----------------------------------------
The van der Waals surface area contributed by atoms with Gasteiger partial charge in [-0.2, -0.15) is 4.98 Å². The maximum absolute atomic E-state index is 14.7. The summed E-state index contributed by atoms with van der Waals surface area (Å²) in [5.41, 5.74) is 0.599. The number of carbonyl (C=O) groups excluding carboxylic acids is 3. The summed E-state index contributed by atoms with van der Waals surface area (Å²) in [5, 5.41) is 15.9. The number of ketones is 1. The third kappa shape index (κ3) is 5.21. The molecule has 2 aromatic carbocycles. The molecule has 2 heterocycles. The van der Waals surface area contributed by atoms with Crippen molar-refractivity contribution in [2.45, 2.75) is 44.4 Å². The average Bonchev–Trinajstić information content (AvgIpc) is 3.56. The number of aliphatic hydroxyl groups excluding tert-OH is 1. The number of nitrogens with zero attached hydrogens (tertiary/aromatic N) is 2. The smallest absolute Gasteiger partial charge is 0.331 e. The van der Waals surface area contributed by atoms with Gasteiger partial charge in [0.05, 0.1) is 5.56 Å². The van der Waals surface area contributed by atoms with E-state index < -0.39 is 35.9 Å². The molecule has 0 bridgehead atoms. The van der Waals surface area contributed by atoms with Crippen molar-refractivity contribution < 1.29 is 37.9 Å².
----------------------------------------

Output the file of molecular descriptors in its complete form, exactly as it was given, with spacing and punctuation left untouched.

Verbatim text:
The van der Waals surface area contributed by atoms with Gasteiger partial charge in [-0.2, -0.15) is 4.98 Å². The maximum absolute atomic E-state index is 14.7. The summed E-state index contributed by atoms with van der Waals surface area (Å²) in [5.41, 5.74) is 0.599. The number of carbonyl (C=O) groups excluding carboxylic acids is 3. The summed E-state index contributed by atoms with van der Waals surface area (Å²) in [5, 5.41) is 15.9. The number of ketones is 1. The third kappa shape index (κ3) is 5.21. The molecule has 2 aromatic carbocycles. The molecule has 2 heterocycles. The van der Waals surface area contributed by atoms with Crippen molar-refractivity contribution in [2.45, 2.75) is 44.4 Å². The average Bonchev–Trinajstić information content (AvgIpc) is 3.56. The number of aliphatic hydroxyl groups excluding tert-OH is 1. The number of nitrogens with zero attached hydrogens (tertiary/aromatic N) is 2. The smallest absolute Gasteiger partial charge is 0.331 e. The van der Waals surface area contributed by atoms with Gasteiger partial charge in [0.05, 0.1) is 5.56 Å². The van der Waals surface area contributed by atoms with E-state index < -0.39 is 35.9 Å². The molecule has 0 bridgehead atoms. The van der Waals surface area contributed by atoms with Crippen molar-refractivity contribution < 1.29 is 37.9 Å².